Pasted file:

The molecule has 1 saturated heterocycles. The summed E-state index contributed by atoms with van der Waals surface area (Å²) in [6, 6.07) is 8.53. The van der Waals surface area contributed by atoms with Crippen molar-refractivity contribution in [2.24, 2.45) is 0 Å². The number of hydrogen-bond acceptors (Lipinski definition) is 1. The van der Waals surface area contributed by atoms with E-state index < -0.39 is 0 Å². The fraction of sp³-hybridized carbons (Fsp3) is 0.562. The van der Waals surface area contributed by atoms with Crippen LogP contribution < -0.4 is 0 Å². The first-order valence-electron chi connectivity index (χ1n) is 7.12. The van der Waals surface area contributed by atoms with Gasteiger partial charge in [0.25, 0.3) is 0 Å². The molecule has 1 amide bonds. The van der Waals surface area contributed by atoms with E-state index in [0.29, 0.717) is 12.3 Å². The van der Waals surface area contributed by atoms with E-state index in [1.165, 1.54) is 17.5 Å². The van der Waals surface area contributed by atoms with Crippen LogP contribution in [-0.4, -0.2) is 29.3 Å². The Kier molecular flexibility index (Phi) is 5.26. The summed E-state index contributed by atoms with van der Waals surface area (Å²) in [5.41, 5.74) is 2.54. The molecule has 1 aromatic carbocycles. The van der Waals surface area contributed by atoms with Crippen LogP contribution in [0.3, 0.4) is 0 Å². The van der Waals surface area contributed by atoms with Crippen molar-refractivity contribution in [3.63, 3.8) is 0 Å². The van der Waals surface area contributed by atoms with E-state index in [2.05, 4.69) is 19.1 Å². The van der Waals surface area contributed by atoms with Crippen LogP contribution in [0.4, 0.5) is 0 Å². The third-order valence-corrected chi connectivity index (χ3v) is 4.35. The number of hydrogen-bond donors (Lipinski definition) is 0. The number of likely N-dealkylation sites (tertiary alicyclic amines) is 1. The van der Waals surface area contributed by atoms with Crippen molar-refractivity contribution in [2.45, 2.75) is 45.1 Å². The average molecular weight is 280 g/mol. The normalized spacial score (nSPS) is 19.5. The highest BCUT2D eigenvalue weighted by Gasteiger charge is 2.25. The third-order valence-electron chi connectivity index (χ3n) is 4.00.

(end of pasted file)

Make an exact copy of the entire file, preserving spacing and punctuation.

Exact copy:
The molecule has 1 saturated heterocycles. The summed E-state index contributed by atoms with van der Waals surface area (Å²) in [6, 6.07) is 8.53. The van der Waals surface area contributed by atoms with Crippen molar-refractivity contribution in [2.24, 2.45) is 0 Å². The number of hydrogen-bond acceptors (Lipinski definition) is 1. The van der Waals surface area contributed by atoms with E-state index < -0.39 is 0 Å². The fraction of sp³-hybridized carbons (Fsp3) is 0.562. The van der Waals surface area contributed by atoms with Crippen LogP contribution < -0.4 is 0 Å². The first-order valence-electron chi connectivity index (χ1n) is 7.12. The van der Waals surface area contributed by atoms with Gasteiger partial charge in [0.25, 0.3) is 0 Å². The molecule has 1 amide bonds. The van der Waals surface area contributed by atoms with E-state index in [0.29, 0.717) is 12.3 Å². The van der Waals surface area contributed by atoms with E-state index in [1.165, 1.54) is 17.5 Å². The van der Waals surface area contributed by atoms with Crippen LogP contribution in [-0.4, -0.2) is 29.3 Å². The Kier molecular flexibility index (Phi) is 5.26. The summed E-state index contributed by atoms with van der Waals surface area (Å²) in [5.41, 5.74) is 2.54. The molecule has 1 aromatic carbocycles. The van der Waals surface area contributed by atoms with Crippen LogP contribution in [0.3, 0.4) is 0 Å². The van der Waals surface area contributed by atoms with Crippen molar-refractivity contribution in [3.63, 3.8) is 0 Å². The van der Waals surface area contributed by atoms with E-state index in [2.05, 4.69) is 19.1 Å². The van der Waals surface area contributed by atoms with Crippen LogP contribution in [0.4, 0.5) is 0 Å². The third-order valence-corrected chi connectivity index (χ3v) is 4.35. The number of hydrogen-bond donors (Lipinski definition) is 0. The number of likely N-dealkylation sites (tertiary alicyclic amines) is 1. The van der Waals surface area contributed by atoms with Crippen molar-refractivity contribution in [2.45, 2.75) is 45.1 Å². The average molecular weight is 280 g/mol. The normalized spacial score (nSPS) is 19.5. The highest BCUT2D eigenvalue weighted by Gasteiger charge is 2.25. The third-order valence-electron chi connectivity index (χ3n) is 4.00.